Barack Obama has sharply criticised David Cameron for the UK’s role in allowing Libya to become a “shit show” after the fall of the dictator Muammar Gaddafi, in an unprecedented attack on a British leader by a serving US President.
Mr Obama said that following a successful military intervention to aid rebels during the 2011 Arab Spring revolt, Libya was left to spiral out of control – due largely to the inaction of America’s European allies.
In a candid US magazine interview, Mr Obama said: “When I go back and I ask myself what went wrong… there’s room for criticism, because I had more faith in the Europeans, given Libya’s proximity, being invested in the follow-up.”
Well one thing he didn’t ask himself is “what would a real leader do”, because he has no idea what leadership entails. But he knows a lot about casting blame for failures in which he should have been leading. And, of course, real leaders don’t do that.
Radley Balko points to another encroachment on liberty:
A while back, we noted a report showing that the “sneak-and-peek” provision of the Patriot Act that was alleged to be used only in national security and terrorism investigations has overwhelmingly been used in narcotics cases. Now the New York Times reports that National Security Agency data will be shared with other intelligence agencies like the FBI without first applying any screens for privacy.
Yes, that’s right, the NSA is sharing data domestically now … and it has nothing to do with either national security or terrorism … as initially promised.
And a final update about “The New Red Guard” involves Western Washington University where TNRG wants control:
Students at Western Washington University have reached a turning point in their campus’s hxstory. (For one thing, they’re now spelling it with an X—more on that later.) Activists are demanding the creation of a new college dedicated to social justice activism, a student committee to police offensive speech, and culturally segregated living arrangements at the school, which is in Bellingham, up in the very northwest corner of the state.
Seems legit. No totalitarian tendencies showing there, are there? Well, maybe, just a tiny bit:
At the heart of this effort lies a bizarrely totalitarian ideology: Student-activists think they have all the answers—everything is settled, and people who dissent are not merely wrong, but actually guilty of something approaching a crime. If they persist in this wrongness, they are perpetuating violence, activists will claim.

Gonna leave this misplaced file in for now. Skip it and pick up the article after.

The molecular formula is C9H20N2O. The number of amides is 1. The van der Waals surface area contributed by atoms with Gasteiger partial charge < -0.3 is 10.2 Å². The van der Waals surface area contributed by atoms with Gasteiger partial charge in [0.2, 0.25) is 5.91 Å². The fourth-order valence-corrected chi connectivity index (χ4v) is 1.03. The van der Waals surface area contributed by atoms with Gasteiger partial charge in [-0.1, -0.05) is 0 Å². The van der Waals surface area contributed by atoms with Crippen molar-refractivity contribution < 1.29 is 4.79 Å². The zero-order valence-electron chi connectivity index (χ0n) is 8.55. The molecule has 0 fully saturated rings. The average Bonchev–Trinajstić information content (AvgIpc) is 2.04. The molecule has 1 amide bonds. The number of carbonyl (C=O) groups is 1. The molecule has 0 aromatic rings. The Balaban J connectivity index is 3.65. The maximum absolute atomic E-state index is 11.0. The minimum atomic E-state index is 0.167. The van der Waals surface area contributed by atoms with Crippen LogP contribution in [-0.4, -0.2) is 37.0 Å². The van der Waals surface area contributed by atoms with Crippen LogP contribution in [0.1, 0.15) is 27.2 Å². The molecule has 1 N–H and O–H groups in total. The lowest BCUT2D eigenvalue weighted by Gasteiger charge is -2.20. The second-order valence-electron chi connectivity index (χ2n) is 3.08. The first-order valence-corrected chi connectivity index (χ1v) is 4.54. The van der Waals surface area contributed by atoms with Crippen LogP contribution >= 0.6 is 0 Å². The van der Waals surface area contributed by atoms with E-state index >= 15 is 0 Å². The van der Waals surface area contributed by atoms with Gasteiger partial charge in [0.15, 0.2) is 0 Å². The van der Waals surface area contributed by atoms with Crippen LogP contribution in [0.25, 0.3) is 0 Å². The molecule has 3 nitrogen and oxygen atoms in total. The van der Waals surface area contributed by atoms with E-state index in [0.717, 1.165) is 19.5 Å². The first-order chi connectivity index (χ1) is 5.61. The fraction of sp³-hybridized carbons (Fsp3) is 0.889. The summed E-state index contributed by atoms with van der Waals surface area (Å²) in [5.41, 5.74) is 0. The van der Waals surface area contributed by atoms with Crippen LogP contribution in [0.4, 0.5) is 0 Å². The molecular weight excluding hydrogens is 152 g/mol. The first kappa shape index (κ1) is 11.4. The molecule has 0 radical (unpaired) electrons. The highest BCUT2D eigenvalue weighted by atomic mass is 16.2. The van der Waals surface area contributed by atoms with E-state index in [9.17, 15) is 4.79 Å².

The list of demands ends with a lengthy denunciation of WWU’s marginalization of “hxstorically oppressed students.” The misspelling is intentional: “hxstory,” I presume, was judged to be more PC than “history,” which is gendered, triggering, and perhaps violent. It’s easy for me to laugh at these clumsy attempts to make language obey the dictates of political correctness—but I laugh from a position of relative safety, since I am not a WWU professor.
On the other hand, if a member of campus were to insist on the proper spelling of the word, would he or she (or xe) have to answer to the Committee for Social Transformation?
Of course they would. But seriously, knowing this sort of nonsense is rampant at this University, why would any parent want their child to go there? That’s a question the University of Missouri is trying to answer as we speak.
Oh, and one more thing to note – “Student-activists think they have all the answers—everything is settled, and people who dissent are not merely wrong, but actually guilty of something approaching a crime.”
Sound familiar? Yeah, think RICO and “climate deniers”. Gee, wonder where they learned that?
Have a great weekend!
Information revenue in the 4th Quarter of 2015 rose 1.8%, compared to the revised 0.7% in the 3rd Quarter.
The US Treasury reported a budget deficit of $-192.6 billion in February. The deficit is up 8.7% overall in 2016 compared to February 2015.
Initial weekly jobless claims fell 18,000 to 259,000. The 4-week average fell 2,500 to 267,500. Continuing claims fell 32,000 to 2.225 million.
The Bloomberg Consumer Comfort Index rose 0.2 points to 43.8 in the latest week.
The Fed’s balance sheet rose $2.6 billion last week, with total assets of $4.481 trillion. Reserve bank credit fell $-0.9 billion.
The Fed reports that M2 money supply rose by $14.0 billion in the latest week.